By combining the previous equations, an expression for the phase shift can be obtained: This expression shows that, if lift-mode EFM-phase is combined with a tip-sample DC voltage sweep, the second derivative of the capacitance and VCPD can be extracted with a parabolic fit. This technique28,29,30 can be concisely indicated as EFM-sweep. In the case of EFM-sweep, the scan size is localized to a small area of the surface, which depends on the tip-sample distance and on the tip radius (in the order of tens of nanometers)27. With this local method, information on sample morphology is lost. Several EFM-phase data points are collected at different sample biases. The EFM-phase data is then calibrated to find VCPD and the capacitive contribution proportional to d2C/dz2, by using equation (5). A plot of the EFM-phase Δφ versus the tip-sample applied potential V produces a calibration curve that can be fitted by equation (5) and rewritten as the following parabolic expression: where a = −(Q/2K)∂2C/∂z2 and b = VCPD. Several experimental setups have been proposed to obtain the two parameters10,28,31,32,33. As an example, Lei et al.9 and Simmonds et al.34 evaporated gold electrodes on SiO2 and deposited polymer nanowires across them. By grounding a highly doped n++ silicon tip and sweeping the bias across the electrodes from −7 V and +7 V along a line scan, they obtained a and b. The calibration scan was performed in a small area, when compared to the typical AFM image size (1–10 μm).

The main advantage of EFM-sweep is that it allows quantitatively and simultaneously extracting information on a and b parameters, on the local scale. The main disadvantage with respect to lift-mode EFM-phase is that the global sample morphology, in the large scale (e.g. 1 μm), cannot be visualized. Therefore, it would be valuable to develop a technique based on both EFM-sweep and lift-mode EFM-phase, where full a and b images on a large scale are obtained. In the following sections, the SPP-EFM technique is discussed in detail.

Results

Here we show two tests performed with the SPP-EFM technique on Indium Tin Oxide (ITO) and poly(3-hexylthiophene) (P3HT) nanowires for organic electronics applications35,36,37.

The tested metal is a thin layer of Indium Tin Oxide deposited on a glass substrate (Buwon Act Co. Ltd, China). Figure 1 shows the following channels: a) height; b) goodness of fit R2; c) deconvolved channel proportional to the second derivative of the tip-sample capacitance A = (Q/2K)∂2C/∂z2V−2]; d) deconvolved channel corresponding to the tip-sample contact potential difference VCPD [V]. The typical granular shape of ITO can be observed in the height (Figure 1a), capacitive channel A (Figure 1c), and contact potential difference channel B (Figure 1d). As shown in Figure 1b, most of the pixels of the deconvolved channels have a goodness of fit R2 above 0.98. The terraces consisting of layers of crystalline ITO, seen in the height channel, cannot be observed in the capacitance and VCPD channels, which appear as a flatter surface in comparison to the height channel.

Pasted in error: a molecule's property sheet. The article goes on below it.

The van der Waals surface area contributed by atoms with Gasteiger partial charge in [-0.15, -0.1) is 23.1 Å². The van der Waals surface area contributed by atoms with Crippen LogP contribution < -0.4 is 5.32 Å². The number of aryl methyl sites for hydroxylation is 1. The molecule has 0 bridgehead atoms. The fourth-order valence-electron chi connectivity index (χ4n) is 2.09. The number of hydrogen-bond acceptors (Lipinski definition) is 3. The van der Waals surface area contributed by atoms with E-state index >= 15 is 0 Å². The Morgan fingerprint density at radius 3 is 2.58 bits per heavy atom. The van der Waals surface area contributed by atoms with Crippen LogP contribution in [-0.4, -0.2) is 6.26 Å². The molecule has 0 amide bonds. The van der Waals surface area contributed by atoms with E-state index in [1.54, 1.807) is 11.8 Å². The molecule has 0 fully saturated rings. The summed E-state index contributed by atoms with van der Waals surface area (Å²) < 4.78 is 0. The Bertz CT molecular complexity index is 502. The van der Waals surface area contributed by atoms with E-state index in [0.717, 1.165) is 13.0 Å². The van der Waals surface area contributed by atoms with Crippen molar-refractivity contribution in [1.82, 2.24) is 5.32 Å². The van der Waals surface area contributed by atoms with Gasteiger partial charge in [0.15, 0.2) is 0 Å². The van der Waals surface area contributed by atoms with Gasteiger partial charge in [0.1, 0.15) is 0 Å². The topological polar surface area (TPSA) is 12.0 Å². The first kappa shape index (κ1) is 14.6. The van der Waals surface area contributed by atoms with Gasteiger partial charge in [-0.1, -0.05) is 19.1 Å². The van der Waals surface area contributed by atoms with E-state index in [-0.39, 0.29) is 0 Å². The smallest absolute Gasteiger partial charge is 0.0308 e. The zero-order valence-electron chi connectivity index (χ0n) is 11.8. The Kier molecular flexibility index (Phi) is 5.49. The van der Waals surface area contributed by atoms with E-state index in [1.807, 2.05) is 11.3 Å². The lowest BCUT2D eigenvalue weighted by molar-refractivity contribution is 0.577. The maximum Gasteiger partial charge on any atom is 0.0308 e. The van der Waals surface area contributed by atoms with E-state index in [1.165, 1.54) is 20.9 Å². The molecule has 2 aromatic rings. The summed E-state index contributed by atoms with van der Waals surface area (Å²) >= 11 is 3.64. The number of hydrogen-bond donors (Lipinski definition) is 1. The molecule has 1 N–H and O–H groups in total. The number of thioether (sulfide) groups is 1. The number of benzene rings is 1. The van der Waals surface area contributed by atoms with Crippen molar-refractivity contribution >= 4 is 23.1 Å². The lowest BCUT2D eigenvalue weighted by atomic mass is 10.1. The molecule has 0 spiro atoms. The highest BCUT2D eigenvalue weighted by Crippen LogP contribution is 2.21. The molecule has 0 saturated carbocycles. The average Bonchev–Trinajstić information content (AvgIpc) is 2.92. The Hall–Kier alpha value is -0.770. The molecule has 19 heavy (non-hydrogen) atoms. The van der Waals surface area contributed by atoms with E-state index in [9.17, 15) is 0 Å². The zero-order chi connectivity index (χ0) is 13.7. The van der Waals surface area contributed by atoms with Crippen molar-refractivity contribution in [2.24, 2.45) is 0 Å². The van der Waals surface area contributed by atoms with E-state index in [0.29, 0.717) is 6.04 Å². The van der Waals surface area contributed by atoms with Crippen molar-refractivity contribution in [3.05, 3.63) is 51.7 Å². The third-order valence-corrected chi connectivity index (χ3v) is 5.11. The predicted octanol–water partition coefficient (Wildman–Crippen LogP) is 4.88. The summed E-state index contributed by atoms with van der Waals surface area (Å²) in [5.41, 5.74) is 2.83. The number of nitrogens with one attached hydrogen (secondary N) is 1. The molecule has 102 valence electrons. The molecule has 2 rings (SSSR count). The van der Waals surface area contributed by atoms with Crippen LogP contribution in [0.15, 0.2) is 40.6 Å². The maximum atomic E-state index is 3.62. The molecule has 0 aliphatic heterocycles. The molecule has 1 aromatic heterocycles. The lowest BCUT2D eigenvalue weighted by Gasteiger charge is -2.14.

Figure 1: ITO probed by SPP-EFM.
Figure 1

(a) Height [nm]. (b) Goodness of fit R2. (c) Deconvolved channel proportional to the second derivative of the tip-sample capacitance (Q/2K)∂2C/∂z2V−2]. (d) Deconvolved channel corresponding to the tip-sample contact potential difference VCPD [V].

Figure 2 shows an example of a local calibration curve build from 86 (V, Δφ) data points extracted from a single ITO grain. The fitting parabola a(Vb)2 matches well the experimental data points, and confirms that the choice of −5 V and 5 V as the maxima of the sweeping voltage keeps the data points within a parabolic regime. The fitted coefficient are a = (Q/2K)∂2C/∂z2 is 0.383 ± 0.004 [°V−2] and b = VCPD = 0.18 ± 0.01 [V]. Here, the standard errors correspond to the 95% confidence bounds. In Figure 2, the confidence bounds are also used to plot the 95% prediction bounds.